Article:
Aiming at being more effective and efficient in exploring digital innovations and new digital business ideas, incumbent firms have adopted separated structures such as innovation units, new business units, internal incubators and accelerators, digital labs, etc. While these structures have been successful in spurring new initiatives, they have not as effective in bringing these to scale. Part of the challenge is the need to transfer the new digital offerings, processes and models to core business and technology structures suitable for operationalising and/or commercialising these at scale – in other words, activities to explore new ideas in separated structures need to transition to become exploitative activities in core business and technology structures. This process, however, is far from simple as core business and technology structures are not naturally equipped with the needed capabilities and resources and its structures practices are often compatible with new digital solutions. 

In a recent publication, I aimed at tackling this challenge by embarking on a journey to dissect the transition to scale of eight digital service innovations developed in a large Asian incumbent bank. This exploration, detailed in the International Journal of Innovation Management, pivots around the intricate dance of transitioning digital innovations from their development in the Bank’s innovation unit to full-scale operationalisation and/or commercialisation in core business structures, with a focus on understanding the practices and challenges of enabling an aligned business-technology transition of digital innovations.  

Here, I present the essence of our findings and their implications for both academic research and industry practice: 

Key Highlights: 

  • Introduction of a Dual Transition-to-Scale Model: We describe a nuanced framework that delineates the variegated intensities of integration, characterised by the flow of knowledge and resources between exploration and exploitation structures, required for digital innovations to seamlessly transition into scalable solutions. This model, described by innovation managers, focusses on manipulating the degree of integration to secure buy-in for the innovation, access core assets from business and technology peers, and embed new capabilities and resources in core structures to able the transfer of innovations to core business and technology actors.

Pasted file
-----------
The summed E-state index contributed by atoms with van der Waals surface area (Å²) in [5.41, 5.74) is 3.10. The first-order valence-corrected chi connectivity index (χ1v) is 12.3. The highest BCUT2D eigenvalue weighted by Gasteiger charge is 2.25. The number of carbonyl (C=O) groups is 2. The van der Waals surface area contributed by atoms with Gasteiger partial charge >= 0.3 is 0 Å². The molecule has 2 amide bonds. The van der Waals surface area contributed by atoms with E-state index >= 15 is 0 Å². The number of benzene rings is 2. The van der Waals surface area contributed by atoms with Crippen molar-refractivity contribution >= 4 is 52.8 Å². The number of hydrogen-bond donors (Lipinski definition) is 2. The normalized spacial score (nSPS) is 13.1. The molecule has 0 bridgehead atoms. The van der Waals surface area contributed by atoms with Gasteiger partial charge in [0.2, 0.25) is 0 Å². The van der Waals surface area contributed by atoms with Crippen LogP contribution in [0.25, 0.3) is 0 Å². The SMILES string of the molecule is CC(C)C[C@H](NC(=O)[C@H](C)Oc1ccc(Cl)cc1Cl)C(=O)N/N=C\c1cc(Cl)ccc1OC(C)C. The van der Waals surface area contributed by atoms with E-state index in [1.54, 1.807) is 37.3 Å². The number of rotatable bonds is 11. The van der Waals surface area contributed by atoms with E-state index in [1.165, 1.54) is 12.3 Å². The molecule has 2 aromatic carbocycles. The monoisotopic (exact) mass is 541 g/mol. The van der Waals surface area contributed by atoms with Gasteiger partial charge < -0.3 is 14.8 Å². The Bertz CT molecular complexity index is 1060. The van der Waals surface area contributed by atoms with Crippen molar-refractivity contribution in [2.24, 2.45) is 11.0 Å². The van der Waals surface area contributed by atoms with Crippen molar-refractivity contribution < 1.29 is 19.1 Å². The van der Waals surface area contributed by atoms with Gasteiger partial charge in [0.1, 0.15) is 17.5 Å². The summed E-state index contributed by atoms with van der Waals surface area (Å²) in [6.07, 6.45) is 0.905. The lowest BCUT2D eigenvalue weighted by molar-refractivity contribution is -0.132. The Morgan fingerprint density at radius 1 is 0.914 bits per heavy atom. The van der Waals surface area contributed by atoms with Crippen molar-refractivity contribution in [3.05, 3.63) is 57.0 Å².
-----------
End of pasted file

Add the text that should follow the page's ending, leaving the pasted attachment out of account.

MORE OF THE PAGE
Aligned business-technology transition of DI with integration and transfer.Illustration 1. Aligned business-technology transition of DI with integration and transfer 

  • Diverse Project Scaling Trajectories: We outline three distinct scenarios of project scaling journeys, offering a granular view into the strategic integration and transition tactics pivotal for digital innovation scalability. In this, we describe how innovation managers deviate from the model that they describe by taking actions to cope with the challenges of pursuing digital innovation in an organisation still undergoing digital transformation. These coping actions, although aimed at creating the enabling conditions for innovations to transition, also created a disconnect between the business and technology transition of digital transformation, creating transition challenges at a later stage.  

Contributions to Academic Research: 

Our study enriches the academic investigation by presenting a model of how innovation managers expect to enable an aligned business-technology transition to scale and showing that integration and transfer decisions along the innovation process significantly impact the business-technology transition of digital innovations and, thus, need to be carefully managed to avoid misalignment.  

Contributions to Practice: 

For practitioners, this study offers actionable insights to orchestrate the scaling process effectively, ensuring that digital innovations are not only developed but also successfully operationalised and/or commercialised to achieve their full market potential. Innovation managers should be aware of their role in transition and of how their decisions around integration could affect transfer in the later stages. They should be careful not to create a disconnect between business and technology transition, which could have consequences not only for the scaling of the digital innovation but also for exploitation in the organisation. 

With this study, we aimed at expanding the scientific investigation into exploration-exploitation of digital innovations in the context of digital transformation. Yet, much remains to be understood and explored. In particular, how the orchestration of internal transition to scale might be effectively and efficiently aligned with go-to-market offers a promising area of investigation as innovation managers face the significant challenge of pursuing commercial success while needed to navigate the complex corporate environment. In short, companies need to be better in enabling internal transition and research has much to contribute.  

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